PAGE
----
NYCPlaywrights February 24, 2024

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Feb 24, 2024, 5:08:34 PMFeb 24
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Urban Stages Dynamic Duos Series
Our Dynamic Duos series that spotlights the magic that unfolds when two actors grace the stage.

Adam’s wife has died suddenly, and Adam has come to explain how and why, as much to himself as to his brother, Brian...

February 29, 7PM
Corina is an immigrant from Guatemala who has smuggled her way across the border guided by Efren, her coyote aka human smuggler. Instead of finding freedom, she finds herself imprisoned by Efren...

March 4, 7PM
A tax audit reveals a lot more than flawed accounting when the auditor is a returning female vet and her subject a frequently high and highly disorganized aging hippie songwriter.

Urban Stages
259 West 30th Street New York, NY 10001


There are spaces available for NYCPlaywrights Zoomers for our March sessions.
Check out our website at
For more information or to sign up, email


Theatre Southwest of Houston, Texas is now accepting entries from now until April 20, 2024 for the 27th Annual Theatre Southwest Festival of Originals! The TSW-FOO is FREE to enter with the Production to be mounted July 26th thru August 10th, 2024. Once again we are calling for short one act (20 minute) plays in any and all genres from all over the country and the world.


Over a 5-year period, The Democracy Cycle – a collaboration between the Perelman Performing Arts Center (PAC NYC) and Galvan Initiatives – will commission and develop 25 new performing arts works across the fields of theater, dance, music, opera, and multi-disciplinary performance that express themes related to the nature and practice of democracy, particularly as it is practiced in the United States.


Theatre Three's 26th Annual Festival of One-Act Plays
Since its inception in 1998, The Festival has received over 12,000 submissions from across the world and produced over 140 world premieres by more than 100 different playwrights. The Festival presents between five and eight plays each season.

*** FOR MORE INFORMATION about these and other opportunities see the web site at ***


Paragon Orthopedic Center isn’t a comedic hotbed, but in our bone-oriented clinic, we hear our fair share of references to the idiom, “break a leg”.  The patient who broke their leg during a performance, “I literally broke my leg!”  As Dr. Bents is turning to go into surgery, he might hear, “Hey Doc, don’t break a leg!”  The patient who recovered from a broken leg being told as they leave, “Don’t break another leg!”  Nobody is truly wishing a person to have a broken leg, and saying it seems to always elicit a smile.  Typically meaning “good luck,’ the origins of this go back to the theatre.  Superstition says not to wish an actor good luck because that’s bad luck, so instead “break a leg” came about.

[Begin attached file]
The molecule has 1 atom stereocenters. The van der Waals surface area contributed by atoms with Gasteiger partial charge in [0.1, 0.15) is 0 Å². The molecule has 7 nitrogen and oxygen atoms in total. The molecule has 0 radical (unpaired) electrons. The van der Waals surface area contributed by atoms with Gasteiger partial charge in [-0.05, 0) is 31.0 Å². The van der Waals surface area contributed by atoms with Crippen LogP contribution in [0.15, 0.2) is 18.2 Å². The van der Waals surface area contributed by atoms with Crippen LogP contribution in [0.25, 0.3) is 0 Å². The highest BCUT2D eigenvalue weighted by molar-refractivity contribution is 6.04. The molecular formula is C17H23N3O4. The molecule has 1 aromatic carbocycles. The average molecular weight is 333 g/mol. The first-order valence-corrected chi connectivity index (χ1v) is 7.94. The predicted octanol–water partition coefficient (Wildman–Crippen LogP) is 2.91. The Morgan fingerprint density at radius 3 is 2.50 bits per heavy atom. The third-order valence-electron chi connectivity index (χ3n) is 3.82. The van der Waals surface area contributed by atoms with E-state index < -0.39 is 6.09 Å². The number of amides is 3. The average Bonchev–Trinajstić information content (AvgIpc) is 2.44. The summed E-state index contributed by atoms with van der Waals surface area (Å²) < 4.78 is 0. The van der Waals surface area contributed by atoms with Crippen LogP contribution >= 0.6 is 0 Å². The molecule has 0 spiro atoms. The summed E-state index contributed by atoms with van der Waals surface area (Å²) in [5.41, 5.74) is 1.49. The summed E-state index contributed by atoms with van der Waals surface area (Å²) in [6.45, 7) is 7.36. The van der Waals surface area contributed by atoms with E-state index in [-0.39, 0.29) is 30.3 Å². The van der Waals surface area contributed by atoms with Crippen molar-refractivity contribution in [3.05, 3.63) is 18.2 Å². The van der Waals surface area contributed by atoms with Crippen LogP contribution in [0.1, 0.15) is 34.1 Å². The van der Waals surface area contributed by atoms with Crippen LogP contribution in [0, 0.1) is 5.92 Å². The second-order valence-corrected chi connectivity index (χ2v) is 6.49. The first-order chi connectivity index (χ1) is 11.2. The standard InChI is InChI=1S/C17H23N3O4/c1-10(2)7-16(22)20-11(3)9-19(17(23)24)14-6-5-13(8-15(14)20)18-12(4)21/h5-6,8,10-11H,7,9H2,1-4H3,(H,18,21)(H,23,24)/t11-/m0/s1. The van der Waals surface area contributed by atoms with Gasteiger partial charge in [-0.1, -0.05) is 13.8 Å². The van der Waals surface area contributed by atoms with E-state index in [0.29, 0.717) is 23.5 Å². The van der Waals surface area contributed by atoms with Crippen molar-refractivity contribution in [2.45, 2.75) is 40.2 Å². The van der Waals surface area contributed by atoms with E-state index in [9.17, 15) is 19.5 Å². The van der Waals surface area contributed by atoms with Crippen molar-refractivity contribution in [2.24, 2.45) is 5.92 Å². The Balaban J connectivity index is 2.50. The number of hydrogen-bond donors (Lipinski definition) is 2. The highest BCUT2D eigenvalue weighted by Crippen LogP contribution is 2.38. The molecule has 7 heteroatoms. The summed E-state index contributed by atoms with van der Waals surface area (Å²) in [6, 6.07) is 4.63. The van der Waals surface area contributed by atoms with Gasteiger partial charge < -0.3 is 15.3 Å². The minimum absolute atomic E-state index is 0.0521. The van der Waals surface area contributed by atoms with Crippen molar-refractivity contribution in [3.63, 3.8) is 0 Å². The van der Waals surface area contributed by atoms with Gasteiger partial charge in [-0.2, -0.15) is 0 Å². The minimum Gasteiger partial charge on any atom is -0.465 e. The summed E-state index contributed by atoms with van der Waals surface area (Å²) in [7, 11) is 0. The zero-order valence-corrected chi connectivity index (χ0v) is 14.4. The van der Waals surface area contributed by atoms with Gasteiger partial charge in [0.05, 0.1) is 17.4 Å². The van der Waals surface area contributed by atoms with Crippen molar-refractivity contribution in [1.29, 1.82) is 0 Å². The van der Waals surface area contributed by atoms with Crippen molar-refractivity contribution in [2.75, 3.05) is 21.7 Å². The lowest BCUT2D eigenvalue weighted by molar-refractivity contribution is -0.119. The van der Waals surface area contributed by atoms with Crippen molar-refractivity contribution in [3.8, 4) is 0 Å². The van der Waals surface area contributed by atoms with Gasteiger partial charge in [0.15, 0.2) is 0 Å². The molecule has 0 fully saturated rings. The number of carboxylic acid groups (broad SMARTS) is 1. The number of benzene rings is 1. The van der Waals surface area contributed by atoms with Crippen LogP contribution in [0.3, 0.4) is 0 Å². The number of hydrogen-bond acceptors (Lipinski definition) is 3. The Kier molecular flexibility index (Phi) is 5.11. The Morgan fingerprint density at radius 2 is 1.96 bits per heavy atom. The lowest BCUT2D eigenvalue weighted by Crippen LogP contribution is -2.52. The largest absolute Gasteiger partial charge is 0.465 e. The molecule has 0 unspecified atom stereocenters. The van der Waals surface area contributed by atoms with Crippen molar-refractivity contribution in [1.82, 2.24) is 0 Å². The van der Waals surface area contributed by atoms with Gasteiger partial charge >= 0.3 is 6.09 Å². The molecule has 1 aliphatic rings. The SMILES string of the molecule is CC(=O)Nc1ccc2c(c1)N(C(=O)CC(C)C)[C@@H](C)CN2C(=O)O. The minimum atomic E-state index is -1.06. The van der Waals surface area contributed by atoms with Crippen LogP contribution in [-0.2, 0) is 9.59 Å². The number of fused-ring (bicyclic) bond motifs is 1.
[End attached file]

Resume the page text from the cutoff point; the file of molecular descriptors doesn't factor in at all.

If you are not a native English speaker and someone told you to break your leg, you might be offended, or at least somewhat confused. This saying serves as an expression of good luck wishes to an actor or actress before they go on stage for a performance. Of course, the intended message is opposite what the words imply: we do not actually wish for an actress to break her leg during a show. Instead, we hope that the show will run smoothly, without injury or mishap, and that the actress will give a great performance.

The rumor is that this phrase initially arose out of a superstition that saying good luck to a performer would in turn bring bad luck. To avoid such an outcome, people began to use this phrase to make the contrary true: by wishing bad luck, the actor would receive good luck.



Actors are a superstitious lot. (So, apparently, are jockeys, professional athletes, prostitutes and sailors). Theatres abound with traditions to ward off the evil humours, such as never uttering the final line of a play during dress rehearsal nor mentioning the name of that Scottish Play lest it bring disaster. Perhaps the best known is the strange custom of wishing a performer to break a leg.

The origins of this perverse expression, which wishes one good luck by wishing them bad luck instead, remain obscure. Although it can be said at any time, traditionally it is usually reserved for a play’s opening night.



“Break a leg,” is, of course, what actors wish each other instead of “good luck” before a performance. The expression has been common among the thespian crowd since the early 1900s.